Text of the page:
Princeton University Press has released a new, single-volume edition of The Ancient Near East: An Anthology of Texts and Pictures, edited by James B. Pritchard. It is available in hardback ($81 at Amazon) or paperback ($26 at Amazon).
With more than 130 reading selections and 300 photographs of ancient art, architecture, and artifacts, this volume provides a stimulating introduction to some of the most significant and widely studied texts of the ancient Near East, including the Epic of Gilgamesh, the Creation Epic (Enuma elish), the Code of Hammurabi, and the Baal Cycle. For students of history, religion, the Bible, archaeology, and anthropology, this anthology provides a wealth of material for understanding the ancient Near East. (publisher’s website)
When we heard about this, we thought there might be a few questions.
Q: What’s the difference between this and ANET?
A: ANET is short for Ancient Near Eastern Texts Relating to the Old Testament. It was also edited by J. Pritchard, but it is larger and contains more texts. The first edition of ANET was published in 1950, the second edition in 1955, and the third edition in 1969.
Pritchard also published a companion volume to ANET entitled The Ancient Near East in Pictures Relating to the Old Testament, commonly known as ANEP. The first edition of ANEP was published in 1954 and a second edition was published in 1969.
Pritchard subsequently edited two volumes of anthologies which are abridgments of ANET and ANEP. The first volume, The Ancient Near East, An Anthology of Texts and Pictures, was published in 1958, and the second volume, The Ancient Near East, A New Anthology of Texts and Pictures, was published in 1975.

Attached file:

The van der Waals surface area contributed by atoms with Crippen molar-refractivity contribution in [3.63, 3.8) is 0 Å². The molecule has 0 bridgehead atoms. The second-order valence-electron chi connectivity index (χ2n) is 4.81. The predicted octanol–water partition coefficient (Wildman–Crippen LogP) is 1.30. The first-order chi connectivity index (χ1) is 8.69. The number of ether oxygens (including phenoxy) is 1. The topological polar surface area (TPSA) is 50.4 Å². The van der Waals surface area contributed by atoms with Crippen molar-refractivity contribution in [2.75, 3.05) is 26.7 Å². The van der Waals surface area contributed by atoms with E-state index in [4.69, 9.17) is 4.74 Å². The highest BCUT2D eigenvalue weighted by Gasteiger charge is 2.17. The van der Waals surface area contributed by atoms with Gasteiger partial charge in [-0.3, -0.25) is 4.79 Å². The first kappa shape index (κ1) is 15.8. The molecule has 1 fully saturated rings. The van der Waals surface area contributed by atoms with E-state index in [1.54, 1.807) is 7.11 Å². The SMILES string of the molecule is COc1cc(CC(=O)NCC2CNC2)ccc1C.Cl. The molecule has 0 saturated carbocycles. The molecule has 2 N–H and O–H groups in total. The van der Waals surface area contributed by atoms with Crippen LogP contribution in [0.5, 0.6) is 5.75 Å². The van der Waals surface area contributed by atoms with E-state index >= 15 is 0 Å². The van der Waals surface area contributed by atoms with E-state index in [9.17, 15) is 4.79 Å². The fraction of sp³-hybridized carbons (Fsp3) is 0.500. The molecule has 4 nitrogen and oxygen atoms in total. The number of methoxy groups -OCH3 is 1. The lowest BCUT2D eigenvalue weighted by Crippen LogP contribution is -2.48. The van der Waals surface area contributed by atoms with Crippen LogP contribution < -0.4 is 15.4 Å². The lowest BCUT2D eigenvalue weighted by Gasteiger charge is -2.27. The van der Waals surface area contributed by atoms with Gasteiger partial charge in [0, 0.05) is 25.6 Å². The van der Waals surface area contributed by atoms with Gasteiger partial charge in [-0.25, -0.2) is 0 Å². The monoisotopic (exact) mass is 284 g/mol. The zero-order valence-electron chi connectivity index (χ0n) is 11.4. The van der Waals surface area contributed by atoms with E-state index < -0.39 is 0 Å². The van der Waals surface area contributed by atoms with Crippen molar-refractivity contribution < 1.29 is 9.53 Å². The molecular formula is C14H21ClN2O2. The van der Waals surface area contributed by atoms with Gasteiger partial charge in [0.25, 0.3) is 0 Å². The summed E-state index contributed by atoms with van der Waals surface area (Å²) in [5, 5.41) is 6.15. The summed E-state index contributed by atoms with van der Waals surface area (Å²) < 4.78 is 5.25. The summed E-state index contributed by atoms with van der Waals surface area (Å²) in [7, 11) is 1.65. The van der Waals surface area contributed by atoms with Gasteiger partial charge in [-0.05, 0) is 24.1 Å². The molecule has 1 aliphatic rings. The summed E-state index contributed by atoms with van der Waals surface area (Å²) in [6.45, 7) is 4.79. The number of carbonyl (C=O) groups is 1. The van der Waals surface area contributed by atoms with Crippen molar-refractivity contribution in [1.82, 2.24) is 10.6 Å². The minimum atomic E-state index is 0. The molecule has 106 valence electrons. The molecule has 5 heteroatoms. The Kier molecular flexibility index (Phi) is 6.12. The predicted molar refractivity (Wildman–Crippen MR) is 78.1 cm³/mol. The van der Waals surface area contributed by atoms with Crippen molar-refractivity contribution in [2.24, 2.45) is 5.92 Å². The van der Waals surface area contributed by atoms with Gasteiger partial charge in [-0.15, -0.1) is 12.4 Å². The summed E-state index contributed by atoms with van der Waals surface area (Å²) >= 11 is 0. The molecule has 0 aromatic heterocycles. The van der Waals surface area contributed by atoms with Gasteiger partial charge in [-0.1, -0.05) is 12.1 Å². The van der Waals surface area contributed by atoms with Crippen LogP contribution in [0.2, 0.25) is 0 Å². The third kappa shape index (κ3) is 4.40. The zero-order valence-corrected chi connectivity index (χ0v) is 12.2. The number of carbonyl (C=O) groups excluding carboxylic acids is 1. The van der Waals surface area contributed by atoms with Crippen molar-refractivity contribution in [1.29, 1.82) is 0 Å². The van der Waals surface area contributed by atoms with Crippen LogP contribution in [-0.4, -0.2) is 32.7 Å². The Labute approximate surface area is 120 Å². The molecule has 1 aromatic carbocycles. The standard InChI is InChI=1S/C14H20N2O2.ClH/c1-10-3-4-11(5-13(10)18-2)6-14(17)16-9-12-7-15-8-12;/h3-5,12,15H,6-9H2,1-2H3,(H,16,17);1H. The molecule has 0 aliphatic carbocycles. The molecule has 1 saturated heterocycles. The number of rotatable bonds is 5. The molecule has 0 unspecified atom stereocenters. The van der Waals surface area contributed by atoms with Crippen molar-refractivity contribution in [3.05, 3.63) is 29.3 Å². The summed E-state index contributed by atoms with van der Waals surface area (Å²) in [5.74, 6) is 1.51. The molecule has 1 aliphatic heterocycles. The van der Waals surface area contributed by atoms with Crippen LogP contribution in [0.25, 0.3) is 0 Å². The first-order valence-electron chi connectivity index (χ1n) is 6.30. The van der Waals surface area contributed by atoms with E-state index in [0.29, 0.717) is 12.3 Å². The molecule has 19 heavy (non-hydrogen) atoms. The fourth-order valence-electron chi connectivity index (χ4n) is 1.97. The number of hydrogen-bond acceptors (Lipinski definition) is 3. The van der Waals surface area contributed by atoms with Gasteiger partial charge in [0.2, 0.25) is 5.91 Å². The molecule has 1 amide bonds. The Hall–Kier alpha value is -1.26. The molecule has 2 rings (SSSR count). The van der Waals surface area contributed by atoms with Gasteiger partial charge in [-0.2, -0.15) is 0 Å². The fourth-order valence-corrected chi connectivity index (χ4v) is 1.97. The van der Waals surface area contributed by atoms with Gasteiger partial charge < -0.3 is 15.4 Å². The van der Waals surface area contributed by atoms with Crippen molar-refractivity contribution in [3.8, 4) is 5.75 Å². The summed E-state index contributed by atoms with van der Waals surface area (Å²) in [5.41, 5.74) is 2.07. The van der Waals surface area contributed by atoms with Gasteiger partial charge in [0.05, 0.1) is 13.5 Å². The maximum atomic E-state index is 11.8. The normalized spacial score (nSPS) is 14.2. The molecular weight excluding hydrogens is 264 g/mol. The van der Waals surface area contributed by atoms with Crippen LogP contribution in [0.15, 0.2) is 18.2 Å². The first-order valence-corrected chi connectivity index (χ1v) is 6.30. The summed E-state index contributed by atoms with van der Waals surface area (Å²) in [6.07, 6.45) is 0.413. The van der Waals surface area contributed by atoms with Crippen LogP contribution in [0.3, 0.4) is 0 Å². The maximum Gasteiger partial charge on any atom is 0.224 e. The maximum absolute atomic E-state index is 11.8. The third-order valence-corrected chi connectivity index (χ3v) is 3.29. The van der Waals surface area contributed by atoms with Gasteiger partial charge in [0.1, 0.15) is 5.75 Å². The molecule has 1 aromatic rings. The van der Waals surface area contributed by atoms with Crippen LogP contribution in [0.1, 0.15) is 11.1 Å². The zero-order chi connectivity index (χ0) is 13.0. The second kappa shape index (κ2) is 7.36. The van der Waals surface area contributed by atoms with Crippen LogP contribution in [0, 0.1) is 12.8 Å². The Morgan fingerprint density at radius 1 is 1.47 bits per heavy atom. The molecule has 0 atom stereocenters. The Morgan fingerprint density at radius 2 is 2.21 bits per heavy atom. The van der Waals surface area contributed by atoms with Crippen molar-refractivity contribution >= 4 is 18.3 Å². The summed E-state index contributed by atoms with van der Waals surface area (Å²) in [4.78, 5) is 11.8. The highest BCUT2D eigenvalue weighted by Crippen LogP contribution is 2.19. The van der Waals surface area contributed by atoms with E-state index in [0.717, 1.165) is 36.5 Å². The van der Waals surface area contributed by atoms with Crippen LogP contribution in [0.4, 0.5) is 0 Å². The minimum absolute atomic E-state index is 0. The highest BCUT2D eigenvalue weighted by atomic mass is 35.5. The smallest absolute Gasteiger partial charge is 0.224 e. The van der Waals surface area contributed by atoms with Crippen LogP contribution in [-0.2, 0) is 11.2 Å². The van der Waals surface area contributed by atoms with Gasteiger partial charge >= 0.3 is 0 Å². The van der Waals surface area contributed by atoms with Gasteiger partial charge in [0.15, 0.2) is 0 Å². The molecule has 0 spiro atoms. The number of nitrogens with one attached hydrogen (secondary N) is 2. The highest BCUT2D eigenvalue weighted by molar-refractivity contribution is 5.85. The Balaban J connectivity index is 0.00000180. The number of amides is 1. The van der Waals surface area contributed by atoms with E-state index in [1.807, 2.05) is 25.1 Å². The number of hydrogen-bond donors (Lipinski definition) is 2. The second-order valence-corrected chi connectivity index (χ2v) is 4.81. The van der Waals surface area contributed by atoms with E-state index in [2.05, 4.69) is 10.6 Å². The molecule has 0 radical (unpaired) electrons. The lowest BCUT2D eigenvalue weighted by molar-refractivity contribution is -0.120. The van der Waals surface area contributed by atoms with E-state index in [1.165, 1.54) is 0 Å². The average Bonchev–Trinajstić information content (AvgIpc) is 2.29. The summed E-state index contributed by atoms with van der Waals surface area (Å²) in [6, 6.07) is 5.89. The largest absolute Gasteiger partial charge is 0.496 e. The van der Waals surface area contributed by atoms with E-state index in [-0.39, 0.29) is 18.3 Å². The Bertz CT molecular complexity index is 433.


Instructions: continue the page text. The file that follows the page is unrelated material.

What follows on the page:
This new Princeton edition has combined and reformatted the material of these two abridged anthologies. From our perusal of chapter one in Amazon’s “Look Inside!” it appears almost nothing has changed, including even footnotes and cross-references to ANET and the Bible. The differences between this new volume and ANET are: (1) ANET and ANEP contain more translated texts and pictures, (2) they cost a lot more, and (3) the layout of this new anthology will make it easier to find what you are looking for.
Q: Where can I find more information about this?
A: The Princeton University Press page includes the table of contents and a pdf of chapter one, which is John Wilson’s translations of “Egyptian Myths and Tales.” You can also read portions at Amazon and at Google Books.
While we’re on the subject of anthologies of ancient text translations, Kevin Edgecomb a few years ago helpfully compiled a comparison chart listing the translations included in ANET and COS. The chart shows that ANET includes many texts that did not make it into COS. According to Edgecomb’s blog, ANET has 221 texts not included in COS, and COS has 525 texts not included in ANET.